Those who argue that because abortion is not punishable as murder in biblical law, it is therefore permitted, commit an error in moral-legal reasoning. The error here is presuming that abortion incurs no penalty. However, even the miscarriage due to negligence is penalized with a fine. In fact, one Jewish exegete points out that in the case of what is almost an accident, there should be no penalty at all for what happened. Nevertheless, God showed His love for even unborn babies by penalizing those whose carelessness led to these babies’ being miscarried. Reasoning a fortiori (an acceptable method of biblical exegesis) we could say: how much more so should there be a penalty when the miscarriage was intended, when the miscarriage was truly an abortion!

Furthermore, even if there is no stated penalty for abortion, it doesn’t follow that the Bible permits abortion. There are some cases in which murder doesn’t incur a penalty but is still prohibited nonetheless. For example, a murderer is not to be punished by a human court when there are no witnesses to ascertain that the killer actually intended to kill the person whose corpse now lies before us (Genesis 4:9-11; Deuteronomy 17:6, 21:1-8). No punishment can be justly given to the killer, but the killing itself is still nonetheless prohibited. In a similar way, we can infer that even if no punishments for abortion are specified, it doesn’t follow that abortion isn’t prohibited by the Bible.

God showed His love for even unborn babies by penalizing those whose carelessness led to these babies’ being miscarried. Reasoning a fortiori we could say: how much more so should there be a penalty when the miscarriage was intended, when the miscarriage was truly an abortion!


The Jewish legal tradition called Halakhah (akin to Canon Law in the Catholic tradition) can further illuminate the cases where there’s a biblical prohibition without a tangible penalty for its violation. Although suicide is prohibited in Halakhah, those who do kill themselves are not to be penalized by refusing them proper burial and mourning rites. We assume that there were factors (like psychosis) other than premeditation on the part of the one committing suicide that led to his or her tragic death. But those who willingly enabled other persons to kill themselves would face penalties. Unlike self-perpetrated suicides, in suicides assisted or performed by second parties, the difference between the perpetrator of a crime and the victim of a crime is quite clear. Assisting a suicide is homicide, and the perpetrator of the act and the victim of the act are two different persons. It is not like suicide, where the perpetrator is the victim and the victim is the perpetrator of the killing.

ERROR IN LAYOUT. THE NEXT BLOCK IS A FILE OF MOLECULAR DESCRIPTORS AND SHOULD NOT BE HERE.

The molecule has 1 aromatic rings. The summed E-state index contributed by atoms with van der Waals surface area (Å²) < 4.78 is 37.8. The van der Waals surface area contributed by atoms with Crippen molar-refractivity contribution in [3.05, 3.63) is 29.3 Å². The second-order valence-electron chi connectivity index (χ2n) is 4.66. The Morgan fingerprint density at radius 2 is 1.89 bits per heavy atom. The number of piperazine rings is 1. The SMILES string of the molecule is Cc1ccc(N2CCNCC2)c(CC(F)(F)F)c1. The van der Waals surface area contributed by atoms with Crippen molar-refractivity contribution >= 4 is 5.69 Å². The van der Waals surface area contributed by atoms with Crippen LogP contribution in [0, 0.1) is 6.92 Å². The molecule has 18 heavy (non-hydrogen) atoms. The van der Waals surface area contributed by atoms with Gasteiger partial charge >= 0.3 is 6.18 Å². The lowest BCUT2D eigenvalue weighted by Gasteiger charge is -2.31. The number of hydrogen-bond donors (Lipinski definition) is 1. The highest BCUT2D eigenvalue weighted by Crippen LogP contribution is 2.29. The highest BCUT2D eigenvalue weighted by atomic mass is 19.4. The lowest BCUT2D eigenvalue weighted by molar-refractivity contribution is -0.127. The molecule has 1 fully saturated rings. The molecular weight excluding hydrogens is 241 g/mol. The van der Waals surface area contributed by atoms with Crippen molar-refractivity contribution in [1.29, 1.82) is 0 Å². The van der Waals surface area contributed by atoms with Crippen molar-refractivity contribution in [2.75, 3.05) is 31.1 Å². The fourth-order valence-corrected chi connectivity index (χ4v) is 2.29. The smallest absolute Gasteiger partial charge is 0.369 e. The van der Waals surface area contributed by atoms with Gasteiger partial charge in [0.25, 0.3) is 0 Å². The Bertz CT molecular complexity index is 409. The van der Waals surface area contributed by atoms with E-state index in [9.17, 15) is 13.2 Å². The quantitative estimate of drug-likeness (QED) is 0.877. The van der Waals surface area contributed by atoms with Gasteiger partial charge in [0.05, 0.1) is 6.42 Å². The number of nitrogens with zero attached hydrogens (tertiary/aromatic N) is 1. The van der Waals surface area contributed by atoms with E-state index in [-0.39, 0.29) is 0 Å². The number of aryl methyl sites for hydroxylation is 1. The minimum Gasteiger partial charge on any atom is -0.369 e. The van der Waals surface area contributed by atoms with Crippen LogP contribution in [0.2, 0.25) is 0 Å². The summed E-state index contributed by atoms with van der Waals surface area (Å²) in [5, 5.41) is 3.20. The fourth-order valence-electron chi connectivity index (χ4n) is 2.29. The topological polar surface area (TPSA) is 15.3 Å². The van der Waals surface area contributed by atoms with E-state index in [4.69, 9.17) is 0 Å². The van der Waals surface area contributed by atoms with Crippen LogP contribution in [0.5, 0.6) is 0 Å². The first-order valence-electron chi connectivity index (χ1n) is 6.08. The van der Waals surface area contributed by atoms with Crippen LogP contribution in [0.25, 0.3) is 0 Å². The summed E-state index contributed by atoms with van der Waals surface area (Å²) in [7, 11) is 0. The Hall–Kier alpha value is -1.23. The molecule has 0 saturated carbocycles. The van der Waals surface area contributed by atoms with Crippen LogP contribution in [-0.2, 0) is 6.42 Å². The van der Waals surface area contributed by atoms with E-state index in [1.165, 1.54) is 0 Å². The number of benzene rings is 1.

This principle from Halakhah can instruct our approach to women seeking abortions. Pro-life advocates might be on surer moral ground by sparing from our condemnation many pregnant women, who often submit to abortion due to internal and external pressures on them. Just as we try to dissuade a desperate person from taking his or her life, and of course condemn those who aid in suicides, so too should we provide abundant support to women seeking abortions and condemn those who aid them in obtaining one. Even more so, we should—and we more and more actually do—provide these women in their crisis pregnancies with real, tangible care and support. This helps many of these women resist the temptation to have an abortion because of their desperation at the thought of having to carry, give birth to, and raise this child alone. Our political efforts, though, should be directed to fighting, legally and morally, those who have more autonomy in enabling the killing of innocent human life, let alone those who actual do the killing themselves.

In conclusion, I hope it is now clear that there is no basis at all in the Bible for permitting elective abortion. Indeed, the Bible teaches that all human life is uniquely created by God in His image and is therefore sacrosanct. This teaching is the great bulwark for those fighting for the right of all innocents—whether they be born or unborn—to be protected from death at the hands of those who should be caring for them (see Exodus 1:15-22). When Jews and Christians, who are beholden to biblically based morality, say the Bible endorses abortion as a right, they might be honestly mistaken in how they interpret Scripture. May this brief essay help correct that mistake.

For a more detailed discussion of abortion from a philosophically honed traditional Jewish perspective, see my 2017 book, The Sanctity of Human Life (Georgetown University Press), chapter one, pp. 35-58.